A succenturiate (accessory) lobe is a second or third placental lobe that is much smaller than the largest lobe. Unlike bilobes, the smaller succenturiate lobe often has areas of disease or atrophy. The risk factors associated are advanced maternal age, primigravida, proteinuria in the first trimester of pregnancy, and major malformations in the fetus. The membranes between the lobes in such placentas can be torn during delivery, and the extra lobe can be retained after rest of the placenta has been delivered, with consequent postpartum bleeding.
Two consequences of multilobed placentas most often reported are bleeding in the first trimester of pregnancy, and a failure of one of the lobes to separate at delivery with consequent postpartum hemorrhage. There are also published reports that bilobed placentas increase in frequency with advanced maternal age and with a maternal history of infertility. Other risk factors include maternal cigarette smoking during pregnancy, the mother being over 34 years of age, excessive vomiting during the first trimester of pregnancy, diabetes, and one of the parents or a sibling having a chronic seizure disorder.
So What Can Be Done to SAVE Vasa Previa Babies?
When Vasa Previa is detected prior to labor, the baby has a much greater chance of surviving. Despite improvements in medical technology, Vasa Previa often remains unsuspected until fatal fetal vessel rupture occurs. When Vasa Previa is found, elective delivery by cesarean before labor begins can save the baby’s life. Tests can be used to measure the maturity of the baby’s lungs. With steroids the baby’s lung maturity can be hurried along before the c-section. Investigation for the source of the blood is necessary when there has been hemorrhage before or during birth, especially when associated with fetal heart irregularities. Aggressive resuscitation of the neonate is necessary where fetal vessel rupture has occurred. Without these measures, the baby is almost sure to die.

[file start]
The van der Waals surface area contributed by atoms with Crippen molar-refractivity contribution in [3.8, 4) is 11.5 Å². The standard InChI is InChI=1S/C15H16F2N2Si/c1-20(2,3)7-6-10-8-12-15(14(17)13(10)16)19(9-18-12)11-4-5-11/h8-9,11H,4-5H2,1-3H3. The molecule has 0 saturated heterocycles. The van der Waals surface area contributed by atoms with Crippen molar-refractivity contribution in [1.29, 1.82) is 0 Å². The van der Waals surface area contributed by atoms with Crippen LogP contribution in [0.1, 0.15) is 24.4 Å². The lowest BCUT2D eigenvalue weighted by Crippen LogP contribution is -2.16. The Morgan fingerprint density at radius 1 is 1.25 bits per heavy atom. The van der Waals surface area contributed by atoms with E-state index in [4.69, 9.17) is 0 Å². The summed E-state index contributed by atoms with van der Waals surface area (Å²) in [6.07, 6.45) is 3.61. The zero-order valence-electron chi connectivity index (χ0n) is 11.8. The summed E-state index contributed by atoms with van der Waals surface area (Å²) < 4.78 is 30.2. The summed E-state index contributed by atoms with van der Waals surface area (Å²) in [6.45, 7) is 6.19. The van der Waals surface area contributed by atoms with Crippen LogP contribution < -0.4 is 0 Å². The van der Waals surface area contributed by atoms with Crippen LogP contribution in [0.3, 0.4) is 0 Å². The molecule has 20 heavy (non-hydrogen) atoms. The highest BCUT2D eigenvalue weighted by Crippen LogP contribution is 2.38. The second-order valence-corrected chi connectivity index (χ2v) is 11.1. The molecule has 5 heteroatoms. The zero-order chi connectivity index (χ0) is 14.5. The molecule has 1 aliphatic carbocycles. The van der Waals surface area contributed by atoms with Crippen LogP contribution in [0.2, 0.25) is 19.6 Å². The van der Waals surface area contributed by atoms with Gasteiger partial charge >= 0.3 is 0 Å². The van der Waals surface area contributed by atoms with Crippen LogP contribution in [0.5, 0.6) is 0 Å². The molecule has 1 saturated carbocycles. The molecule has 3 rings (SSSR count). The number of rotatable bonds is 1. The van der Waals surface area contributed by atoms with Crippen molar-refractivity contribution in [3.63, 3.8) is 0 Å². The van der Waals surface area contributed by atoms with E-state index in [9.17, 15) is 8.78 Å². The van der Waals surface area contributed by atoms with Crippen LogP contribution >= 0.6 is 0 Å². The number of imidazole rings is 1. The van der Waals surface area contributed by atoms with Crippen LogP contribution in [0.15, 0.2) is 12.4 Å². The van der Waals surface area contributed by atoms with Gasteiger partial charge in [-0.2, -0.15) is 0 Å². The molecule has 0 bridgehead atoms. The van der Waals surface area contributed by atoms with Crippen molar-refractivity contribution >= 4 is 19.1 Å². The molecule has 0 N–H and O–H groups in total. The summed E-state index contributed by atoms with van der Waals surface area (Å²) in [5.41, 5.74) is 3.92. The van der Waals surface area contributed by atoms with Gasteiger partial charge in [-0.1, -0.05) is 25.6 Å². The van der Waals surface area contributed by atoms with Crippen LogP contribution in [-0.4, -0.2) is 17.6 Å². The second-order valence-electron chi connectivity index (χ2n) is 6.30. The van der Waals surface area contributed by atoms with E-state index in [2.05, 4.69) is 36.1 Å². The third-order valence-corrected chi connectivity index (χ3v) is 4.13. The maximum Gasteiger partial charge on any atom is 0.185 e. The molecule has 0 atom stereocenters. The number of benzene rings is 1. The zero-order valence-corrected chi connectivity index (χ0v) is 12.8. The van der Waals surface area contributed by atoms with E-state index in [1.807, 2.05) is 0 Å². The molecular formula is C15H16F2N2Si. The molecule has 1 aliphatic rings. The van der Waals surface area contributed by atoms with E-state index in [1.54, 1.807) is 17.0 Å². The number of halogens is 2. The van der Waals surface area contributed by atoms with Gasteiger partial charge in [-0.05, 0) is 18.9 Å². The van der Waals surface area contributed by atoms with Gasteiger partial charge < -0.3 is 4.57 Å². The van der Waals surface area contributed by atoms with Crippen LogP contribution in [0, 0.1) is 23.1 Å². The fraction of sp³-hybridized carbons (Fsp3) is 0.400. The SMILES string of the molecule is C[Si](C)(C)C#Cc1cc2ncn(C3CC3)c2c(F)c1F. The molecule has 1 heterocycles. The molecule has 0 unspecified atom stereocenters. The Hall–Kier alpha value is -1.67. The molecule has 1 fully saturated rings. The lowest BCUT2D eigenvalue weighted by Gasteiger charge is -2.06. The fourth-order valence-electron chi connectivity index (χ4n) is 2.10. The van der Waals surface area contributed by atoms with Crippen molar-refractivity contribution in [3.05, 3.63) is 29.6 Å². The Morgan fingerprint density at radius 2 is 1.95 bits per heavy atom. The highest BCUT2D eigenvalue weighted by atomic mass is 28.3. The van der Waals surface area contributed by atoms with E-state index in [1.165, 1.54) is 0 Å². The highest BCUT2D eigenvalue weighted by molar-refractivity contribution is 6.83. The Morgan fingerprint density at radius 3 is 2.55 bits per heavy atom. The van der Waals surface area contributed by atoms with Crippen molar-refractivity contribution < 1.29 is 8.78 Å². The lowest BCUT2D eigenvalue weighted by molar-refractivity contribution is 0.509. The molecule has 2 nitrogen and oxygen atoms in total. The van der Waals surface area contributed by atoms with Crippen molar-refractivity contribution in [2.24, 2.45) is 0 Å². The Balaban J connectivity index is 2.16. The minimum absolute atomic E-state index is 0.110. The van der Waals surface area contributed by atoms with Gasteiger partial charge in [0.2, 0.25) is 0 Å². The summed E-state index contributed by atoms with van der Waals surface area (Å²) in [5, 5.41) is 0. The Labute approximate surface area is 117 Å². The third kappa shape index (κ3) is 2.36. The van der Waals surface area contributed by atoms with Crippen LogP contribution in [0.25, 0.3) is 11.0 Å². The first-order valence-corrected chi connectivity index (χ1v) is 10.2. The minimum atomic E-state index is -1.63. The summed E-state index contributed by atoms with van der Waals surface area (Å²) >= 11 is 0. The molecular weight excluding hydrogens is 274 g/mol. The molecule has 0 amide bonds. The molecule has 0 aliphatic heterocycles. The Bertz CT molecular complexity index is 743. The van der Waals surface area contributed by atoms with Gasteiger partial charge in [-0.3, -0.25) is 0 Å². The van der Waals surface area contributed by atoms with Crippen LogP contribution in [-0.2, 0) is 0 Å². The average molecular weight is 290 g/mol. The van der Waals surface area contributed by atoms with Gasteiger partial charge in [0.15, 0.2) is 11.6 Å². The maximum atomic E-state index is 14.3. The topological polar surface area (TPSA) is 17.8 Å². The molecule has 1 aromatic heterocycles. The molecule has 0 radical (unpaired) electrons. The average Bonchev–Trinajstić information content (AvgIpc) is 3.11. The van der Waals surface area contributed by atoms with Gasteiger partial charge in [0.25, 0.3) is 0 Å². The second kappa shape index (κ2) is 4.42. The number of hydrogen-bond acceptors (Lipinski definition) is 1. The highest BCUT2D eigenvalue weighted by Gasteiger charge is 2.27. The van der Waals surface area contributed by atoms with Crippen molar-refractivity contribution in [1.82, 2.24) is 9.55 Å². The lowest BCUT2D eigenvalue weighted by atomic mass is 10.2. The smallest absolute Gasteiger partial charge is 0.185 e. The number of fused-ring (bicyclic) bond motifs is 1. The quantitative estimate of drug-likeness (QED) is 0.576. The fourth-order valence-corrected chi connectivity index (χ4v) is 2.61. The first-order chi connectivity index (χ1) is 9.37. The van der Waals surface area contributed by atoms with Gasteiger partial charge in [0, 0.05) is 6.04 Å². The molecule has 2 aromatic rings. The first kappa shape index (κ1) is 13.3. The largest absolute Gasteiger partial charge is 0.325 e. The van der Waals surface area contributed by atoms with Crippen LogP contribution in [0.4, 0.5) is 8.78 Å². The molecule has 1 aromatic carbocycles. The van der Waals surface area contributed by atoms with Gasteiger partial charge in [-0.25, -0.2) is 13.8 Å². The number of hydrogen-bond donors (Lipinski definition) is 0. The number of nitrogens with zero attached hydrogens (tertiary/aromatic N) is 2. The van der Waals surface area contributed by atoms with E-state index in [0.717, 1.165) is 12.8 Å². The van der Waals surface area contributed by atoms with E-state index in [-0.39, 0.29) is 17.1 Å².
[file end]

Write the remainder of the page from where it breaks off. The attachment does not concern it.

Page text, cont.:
Transvaginal ultrasound (an ultrasound view of the cervix) in combination with color Doppler (which can show blood flowing through veins) is the most effective tool in the diagnosis of Vasa Previa during pregnancy and should be utilized in patients at risk, specifically those with bilobed, succenturiate-lobed, and low-lying placentas, pregnancies resulting from in vitro fertilization, and multiple pregnancy. This color technique makes it possible to see whether the veins are imbedded the placenta or are crossing the cervical opening.
But what happens to the baby of an uneventful pregnancy with no risk factors or symptoms? Velamentous Insertion – unlike other placental abnormalities, is not looked for and seldom found before delivery; but Velamentous Insertion is a definite risk factor for Vasa Previa. Velamentous Insertion of the umbilical cord is said to have a 1:50-100 occurrence rate. Color Doppler ultrasounds should be done during all routine prenatal ultrasound exams to determine placental implantation of the cord and rule out Velamentous Insertion. This is not standard practice at this time. Transvaginal color Doppler ultrasounds should be done as a matter of course following the suspicion any implantation abnormalities. It only takes a moment to diagnose life…
This information is the result of one family’s experience with vasa previa. Please consult your own health care provider for medical advise of any kind.
This article is reprinted with permission. Visit Nathan’s website for more information on Vasa Previa.